Sunday, July 6, 2008

Movie Reviews

Is it possible to be more fatuous than Frank Rich? His political analysis is shallow and fatuous. His self-awareness is slim and fatuous. Even his moral outrage is fatuous. And the skill that used to be his legitimate calling card – film and dramatic criticism – has now become fatuous.

Frank Rich is, to paraphrase Al Franken, a big, fatuous idiot.

Somerby has amply chronicled Rich’s shameful contributions to the trashing of Al Gore, the consequent election of Dubya, and the overall trivialization of our political culture. I just want to take this occasion, prompted by Rich’s latest column in Sunday’s Times, to note two things.

First, it’s a bit much for him to urge Obama to remember “just how bold his vision of change had been before he settled into a front-runner’s complacency.” Uh…while you’re reminding Obama of what that bold vision was… could you do the same for the rest of us, too? We’re all a bit fuzzy on its boldness and its substance.

Second, he’s holding up Wall-E as a deep, moving vision of society’s problems, circa 2008? Say what? Its box-office notwithstanding, this is the weakest film Pixar has ever made. Only Cars can compete for that distinction. The signature Pixar story strength is entirely absent in this boring and didactic exercise. Yes, the first ten minutes are beautiful and suggestive – but from then on, it’s a pedantic snooze. The film lacks any of the visual and physical wit of Monsters Inc. or The Incredibles, the satisfying narrative of A Bug’s Life, or even the slapstick energy and delight of Ratatouille. And it can’t be seriously mentioned in the same breath as Pixar’s masterpieces, Toy Story and Finding Nemo.

To claim that its message hits audiences “at a profound level beyond words” says a lot less about the film, or about audiences, than it does about Rich’s notion of profundity. As with Obama, there’s no there there. This is an utterly banal and remarkably untextured, unthought-out and unimaginative sci-fi vision. It’s about as profound as Joni Mitchell’s unfortunate Shine – a self-congratulatory demonstration of unexceptionable and uninteresting pro-environmentalism… an anomalous misstep by artists capable of greatness.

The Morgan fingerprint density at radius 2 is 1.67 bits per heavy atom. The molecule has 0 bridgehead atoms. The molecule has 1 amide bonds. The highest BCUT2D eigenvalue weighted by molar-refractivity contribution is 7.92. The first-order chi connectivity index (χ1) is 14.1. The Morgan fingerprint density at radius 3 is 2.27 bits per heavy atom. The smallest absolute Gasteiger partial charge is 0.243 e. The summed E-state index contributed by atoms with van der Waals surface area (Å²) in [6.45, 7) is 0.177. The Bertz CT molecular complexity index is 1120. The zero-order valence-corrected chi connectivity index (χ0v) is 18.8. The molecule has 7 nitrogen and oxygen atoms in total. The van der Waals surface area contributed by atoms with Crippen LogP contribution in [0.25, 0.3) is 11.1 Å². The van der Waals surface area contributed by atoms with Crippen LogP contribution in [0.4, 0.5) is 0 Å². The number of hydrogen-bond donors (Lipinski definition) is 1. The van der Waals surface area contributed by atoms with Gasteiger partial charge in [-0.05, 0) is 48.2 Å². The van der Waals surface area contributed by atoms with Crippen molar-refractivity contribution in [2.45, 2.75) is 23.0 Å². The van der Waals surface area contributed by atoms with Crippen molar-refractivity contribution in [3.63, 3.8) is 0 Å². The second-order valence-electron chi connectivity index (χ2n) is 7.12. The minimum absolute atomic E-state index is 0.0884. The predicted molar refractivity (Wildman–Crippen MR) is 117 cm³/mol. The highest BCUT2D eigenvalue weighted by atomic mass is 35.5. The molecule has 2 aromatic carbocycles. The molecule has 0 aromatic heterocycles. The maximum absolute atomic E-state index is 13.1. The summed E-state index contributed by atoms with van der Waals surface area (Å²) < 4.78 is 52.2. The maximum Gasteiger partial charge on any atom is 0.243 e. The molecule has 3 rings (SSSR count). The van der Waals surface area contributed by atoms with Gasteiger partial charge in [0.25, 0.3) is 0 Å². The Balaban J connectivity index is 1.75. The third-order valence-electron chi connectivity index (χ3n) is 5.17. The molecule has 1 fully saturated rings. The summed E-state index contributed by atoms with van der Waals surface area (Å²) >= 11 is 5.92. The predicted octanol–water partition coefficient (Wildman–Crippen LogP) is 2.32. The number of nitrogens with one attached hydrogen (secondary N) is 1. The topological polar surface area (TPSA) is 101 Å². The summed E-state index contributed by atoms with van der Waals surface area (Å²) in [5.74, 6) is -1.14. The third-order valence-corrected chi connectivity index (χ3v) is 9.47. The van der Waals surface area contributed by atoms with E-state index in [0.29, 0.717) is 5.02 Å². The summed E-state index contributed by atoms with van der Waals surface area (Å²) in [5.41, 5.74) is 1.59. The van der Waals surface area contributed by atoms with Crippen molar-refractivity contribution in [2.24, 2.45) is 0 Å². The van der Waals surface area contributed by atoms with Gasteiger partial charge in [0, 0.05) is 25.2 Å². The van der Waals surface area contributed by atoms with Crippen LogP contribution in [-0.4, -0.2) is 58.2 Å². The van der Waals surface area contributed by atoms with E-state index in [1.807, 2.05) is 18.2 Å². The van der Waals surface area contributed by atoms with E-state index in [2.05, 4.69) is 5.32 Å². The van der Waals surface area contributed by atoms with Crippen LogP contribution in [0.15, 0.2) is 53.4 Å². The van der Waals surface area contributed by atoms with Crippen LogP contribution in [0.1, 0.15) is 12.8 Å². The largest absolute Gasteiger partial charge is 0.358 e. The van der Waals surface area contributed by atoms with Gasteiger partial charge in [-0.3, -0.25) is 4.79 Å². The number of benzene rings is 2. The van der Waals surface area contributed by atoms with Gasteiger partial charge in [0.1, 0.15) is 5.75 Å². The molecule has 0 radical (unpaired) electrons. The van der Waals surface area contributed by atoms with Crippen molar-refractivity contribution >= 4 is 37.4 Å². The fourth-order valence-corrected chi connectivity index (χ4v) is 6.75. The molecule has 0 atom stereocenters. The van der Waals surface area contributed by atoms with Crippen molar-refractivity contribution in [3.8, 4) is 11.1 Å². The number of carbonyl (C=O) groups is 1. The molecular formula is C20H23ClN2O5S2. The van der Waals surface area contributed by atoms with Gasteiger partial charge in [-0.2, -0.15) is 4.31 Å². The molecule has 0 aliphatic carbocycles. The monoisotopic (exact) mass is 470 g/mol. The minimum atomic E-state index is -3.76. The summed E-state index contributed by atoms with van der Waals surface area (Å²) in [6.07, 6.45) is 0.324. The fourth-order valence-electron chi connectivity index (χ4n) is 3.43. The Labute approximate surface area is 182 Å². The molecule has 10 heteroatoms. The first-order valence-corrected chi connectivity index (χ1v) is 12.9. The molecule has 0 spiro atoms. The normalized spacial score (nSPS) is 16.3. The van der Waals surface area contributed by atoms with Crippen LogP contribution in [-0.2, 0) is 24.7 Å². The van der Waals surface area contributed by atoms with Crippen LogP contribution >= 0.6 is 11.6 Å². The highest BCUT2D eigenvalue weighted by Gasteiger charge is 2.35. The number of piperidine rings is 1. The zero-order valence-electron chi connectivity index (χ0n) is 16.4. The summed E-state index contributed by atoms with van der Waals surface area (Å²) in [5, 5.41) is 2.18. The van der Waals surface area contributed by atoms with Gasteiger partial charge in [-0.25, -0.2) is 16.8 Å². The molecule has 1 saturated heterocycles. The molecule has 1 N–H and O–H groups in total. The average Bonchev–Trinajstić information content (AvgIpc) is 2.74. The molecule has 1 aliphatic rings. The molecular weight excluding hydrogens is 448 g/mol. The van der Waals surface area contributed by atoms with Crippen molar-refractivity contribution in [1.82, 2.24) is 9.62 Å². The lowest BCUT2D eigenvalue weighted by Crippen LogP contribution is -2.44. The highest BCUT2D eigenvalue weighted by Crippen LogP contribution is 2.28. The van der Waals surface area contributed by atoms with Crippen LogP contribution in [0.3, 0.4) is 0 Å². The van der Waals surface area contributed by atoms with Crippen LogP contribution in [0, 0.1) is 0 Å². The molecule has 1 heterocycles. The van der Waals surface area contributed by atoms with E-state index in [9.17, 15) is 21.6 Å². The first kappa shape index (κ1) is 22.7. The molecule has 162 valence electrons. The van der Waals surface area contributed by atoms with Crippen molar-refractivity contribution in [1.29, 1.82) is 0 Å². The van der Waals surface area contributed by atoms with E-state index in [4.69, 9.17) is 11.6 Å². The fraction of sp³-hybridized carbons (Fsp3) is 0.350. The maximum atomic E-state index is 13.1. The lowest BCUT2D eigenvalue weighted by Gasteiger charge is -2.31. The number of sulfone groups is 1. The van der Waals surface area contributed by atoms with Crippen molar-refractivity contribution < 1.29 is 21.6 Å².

But de gustibus non est disputandum... and I digress. My point isn’t about Wall-E. My point is that it is really, er, rich for this guy to complain about the triviality of the presidential race, when he spewed everything his vicious little laptop could churn out to besmirch the truly substantive candidate. We got this movie because Rich and his CDS fellow travelers turned the primary into a cheap melodrama and hissed their bete noir off the stage.

I mean, c’mon, Frank: “This movie seemed more realistically in touch with what troubles America this year than either the substance or the players of the political food fight beyond the multiplex’s walls”??

You started throwing the food, you putz.


David Berger said...

Oy. While Frank Rich's best days at the Times revolved around reviews of the latest revival of "Gypsy," I agree with him that "Wall*E" is truly brilliant - only not for the reasons he states. The political overtones were merely backdrop to a highly inventive visual style and a classic story of "poor slob (robot) falls for beautiful girl (robot,) and eventually she sees him for his beauty too." The science fiction concepts - what will humans look and act like if they're cut off from needing to use their physical bodies - I thought were very original, too. The social commentary, in my view, was little more that place-setting for the real story & purpose of the movie.

Wall*E is a masterpiece.

Falstaff said...

As I say, de gustibus... :)